REVIEW: PreSonus Revelator USB microphone

Is the new PreSonus microphone all the transducer you need to make quality voice recordings? Music technology lecturer and author Stephen Bennett delivers the Audio Media International finds out…

What is it?
The Revelator USB is a multi-pattern condenser microphone that comes with a few software tricks up its metal sleeve.

Whats great?
The loopback feature is fantastic. The multiple polar patterns make the microphone useful in many environments. Great sound quality on voices and a fun and useful effects section.

Whats not?
Short USB cable. It’s not as acoustically isolated from the tabletop as much as I would like.

The bottom line:
If you are podcasting or undertaking any kind on Internet streaming, the PreSonus Revelator is a simple solution that’ll make your voice sound great. It also has enough ingest and monitoring features to create sophisticated radio and video broadcasts.

Although podcasting has seen a great upsurge in popularity in recent times, there are many other areas where a simple-to-use high quality microphone/preamplifier combo makes sense—even if you have a studio full of classic transducers and preamplifiers. Those making live streaming and gameplay videos, doing equipment reviews, producing videocasts and audiobooks or videoconferencing all could make use of an easily portable high-quality microphone. The PreSonus Revelator is such a product.

It’s a USB-powered condenser, about the size of a Coke bottle, and the supplied desktop stand gives it something of the look of a Star Wars Droid. Connectivity is via a USB-C socket on the microphones’ bottom—a short C to A lead is included—and there’s a 3.5mm Headphone monitor output there too. The level for this is controlled by the Volume knob on the front of the microphone, while this same control is also used to set the input level by simply pressing the Monitor button.

The microphone can be set to Cardioid, Figure of Eight or Omnidirectional patterns, making it an extremely flexible device. The Preset button on the front of the microphone hints at the extra features that the Revelator offers, and you’ll not be surprised to find there is a software package you need to download to make use of these.

Equipment: Build quality
The microphone itself sports some decent specifications—up to 96kHz 24 bit recording, a 20 Hz to 20 kHz plus or minus 3dB frequency range, a sensitivity of 1mV/Pa and a maximum SPL of 110 dB <3% THD.  The PreSonus software used to control the Revelator is where you define user presets and check input and output levels—the microphone is actually a fully-fledged USB interface and can provide a monitor output from the computer as well as latency-free input monitoring. Mute and monitor levels are on sliders, while a Pan control places the sound across the stereo field, assuming you’re recording in stereo.

The Loopback audio feature is really useful. It allows you to bring into the monitor stream up to three inputs alongside the mic itself. You could, for example, mix an incoming videoconference call, some added background music and a guest speaker all at the same time, so I could see the Revelator finding a lot of friends in the Internet radio world. Apropos of this, it’s more obvious then why there is an effects section present in the software.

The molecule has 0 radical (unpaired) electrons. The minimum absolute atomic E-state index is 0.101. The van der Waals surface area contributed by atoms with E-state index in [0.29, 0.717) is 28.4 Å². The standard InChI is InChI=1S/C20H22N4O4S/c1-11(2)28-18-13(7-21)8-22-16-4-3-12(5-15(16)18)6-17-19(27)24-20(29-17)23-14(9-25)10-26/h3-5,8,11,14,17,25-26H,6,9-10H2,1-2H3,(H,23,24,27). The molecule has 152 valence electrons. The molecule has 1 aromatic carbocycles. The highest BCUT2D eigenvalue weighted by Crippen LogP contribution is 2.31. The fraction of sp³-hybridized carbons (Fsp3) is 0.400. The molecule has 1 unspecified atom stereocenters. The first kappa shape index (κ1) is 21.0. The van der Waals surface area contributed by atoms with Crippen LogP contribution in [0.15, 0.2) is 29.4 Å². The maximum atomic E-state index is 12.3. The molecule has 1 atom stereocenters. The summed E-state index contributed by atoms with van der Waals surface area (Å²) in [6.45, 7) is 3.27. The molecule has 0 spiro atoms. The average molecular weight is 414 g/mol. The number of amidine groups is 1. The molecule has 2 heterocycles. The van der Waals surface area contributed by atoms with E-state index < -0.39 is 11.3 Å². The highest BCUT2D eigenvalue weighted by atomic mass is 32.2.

There are fully featured filters, gates, compressors, EQs and Limiters that can be applied to the microphone input in real time. The Voice effect is a section where you can change the incoming pitch, add distortion and mangle the audio in myriads of ways while a nice sounding reverb completes the DSP effects. How much use this section will get really depends on how you plan to use the Revelator—but I did surprise my students by accidentally engaging the ‘Space Overlord’ preset mid-online class!

Equipment: Sound
The microphone itself sounds very good. It reproduced my voice with the gravitas expected from a seasoned academic—with a bit of judicious use of the effects section! I’d say the quality was easily as good as other microphones in a similar price range and better than most. It has advantages in this application over my go-to Jim Williams modded Rode NT1 with its multi pattern abilities and I also preferred the sound of the Revelator to the Aston Origin I had available. If you want to do more than just recording unprocessed voice, the Revelator is more useful than the Audio-Technica AT2020USB PLUS or Rode NT-USB. The Blue Yeti also has multiple polar patterns, but with less flexible software control—but I felt that the Presonus microphone had the edge on the sound.

Equipment: Daily use
Though the desktop stand is weighty and fitted with a soft base, it didn’t sufficiently protect the sound from knocks and bangs on my cardboard table—though it was more successful on a glass and steel one. As it was, I used the supplied adapter and attached it to a microphone stand. Otherwise, the microphone could not have been any easier to use—just plug it in, select it as your input microphone and you are good to go.

Equipment: The Bottom Line
If you are podcasting or engaging in any voice-based Internet shenanigans, the PreSonus Revelator should be high on your shopping list—especially if you’re going portable. The three polar patters will enable you to take advantage of whatever space you are recording in, while the multi-input mixing features and audio effects turn it into a flexible and functional real-time streaming device.

Available now – £169, $231 (with Studio One Artist and Studio Magic Plugins).